When you do daily learning, you get to re-examine what you’ve learned—and what you’ve missed. And this brings us to the third part: The mistake factor.
3) The mistake factor
If you do something every day, you learn from new mistakes every day. If you bulk your learning the mistakes are all a blur. But daily mistakes get highlighted. And not just your mistakes, but in a group, the mistakes of the entire group. There’s more than a good chance that a group of just 5-7 people will make as many as 5-15 mistakes in a single day. This is because everyone interprets information differently, and executes differently.
So you get to learn—and more importantly, revise what you know. And what you don’t know. Bulk learning is not as efficient, because the mistakes are made en masse, and the teacher may not be overly keen to point out 35 mistakes in one day. Over a week, 35 mistakes are just 5 mistakes a day. Every mistake gets its own spotlight and hence you get the chance to eliminate those mistakes systematically.
And yet most of us believe in bulk learning
And this is because we’re in a hurry. Yet, the best way to learn something, is to slow things down considerably. It takes most people about 2-3 years to become extremely proficient at a skill like writing or drawing. Yet with the right teacher and the right system this can be shortened to just 6-8 months. And that’s because the pace slows down considerably. You detect and fix more errors. And what is talent, but the systematic reduction of errors?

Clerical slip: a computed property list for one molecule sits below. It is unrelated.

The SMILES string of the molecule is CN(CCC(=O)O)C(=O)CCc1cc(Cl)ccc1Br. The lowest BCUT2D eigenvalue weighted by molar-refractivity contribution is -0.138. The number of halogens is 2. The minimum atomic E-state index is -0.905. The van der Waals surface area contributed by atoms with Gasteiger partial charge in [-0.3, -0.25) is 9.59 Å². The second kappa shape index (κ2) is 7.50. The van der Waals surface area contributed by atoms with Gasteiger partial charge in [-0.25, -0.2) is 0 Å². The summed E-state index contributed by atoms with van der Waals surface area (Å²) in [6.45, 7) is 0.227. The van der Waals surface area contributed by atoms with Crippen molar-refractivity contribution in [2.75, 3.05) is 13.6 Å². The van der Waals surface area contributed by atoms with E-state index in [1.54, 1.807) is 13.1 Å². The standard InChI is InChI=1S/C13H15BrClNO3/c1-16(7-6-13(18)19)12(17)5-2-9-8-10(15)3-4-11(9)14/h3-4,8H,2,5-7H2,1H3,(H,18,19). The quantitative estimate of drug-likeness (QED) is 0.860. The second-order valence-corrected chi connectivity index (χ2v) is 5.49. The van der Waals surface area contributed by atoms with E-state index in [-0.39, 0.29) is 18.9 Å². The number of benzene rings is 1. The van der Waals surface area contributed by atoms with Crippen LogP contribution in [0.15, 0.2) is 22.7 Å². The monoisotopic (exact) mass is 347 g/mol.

You’ve done the gobble-gobble learning and you know the results.
Now try the daily learning. Better still, try it in a group.
And prepare to be amazed.
Photo credit: http://homebrewedchristianity.com
A couple of days ago I posted an interesting online based vocabulary test and my result of 17.000.
Yesterday I got back to it and did the test once again (as you may have expected, I know the same set of words), BUT this time I checked different post-vocabulary fileds. Instead of “All of my subjects were in English” (or sth of the kind) I checked that I no more learn English and that I stopped about an year ago (true fact). On the additional questions (this time there were much more – I checked that I read, speak, and write a lot: with one word communicate a lot in English (the truth). Guess what, this time my result was not 17.000 but 23.500.
So, I decided to take another test and to see what would my n:
Found this one: http://dynamo.dictionary.com/placement/level
Pff, what should that mean?
For one it surely means that the tests are lost on me. The lot of them and all the pals, mates, and peers they might have.
I remembered how we once had that perfect candidate for the place of attorney in our office. He got 100/100 on each and every test but turned to be a weird psycho bloke post-hiring. He did know the matter but had no clue how to use it.
So, I’ll stop with tests and will continue with reading, speaking and writing a lot and…
come what may.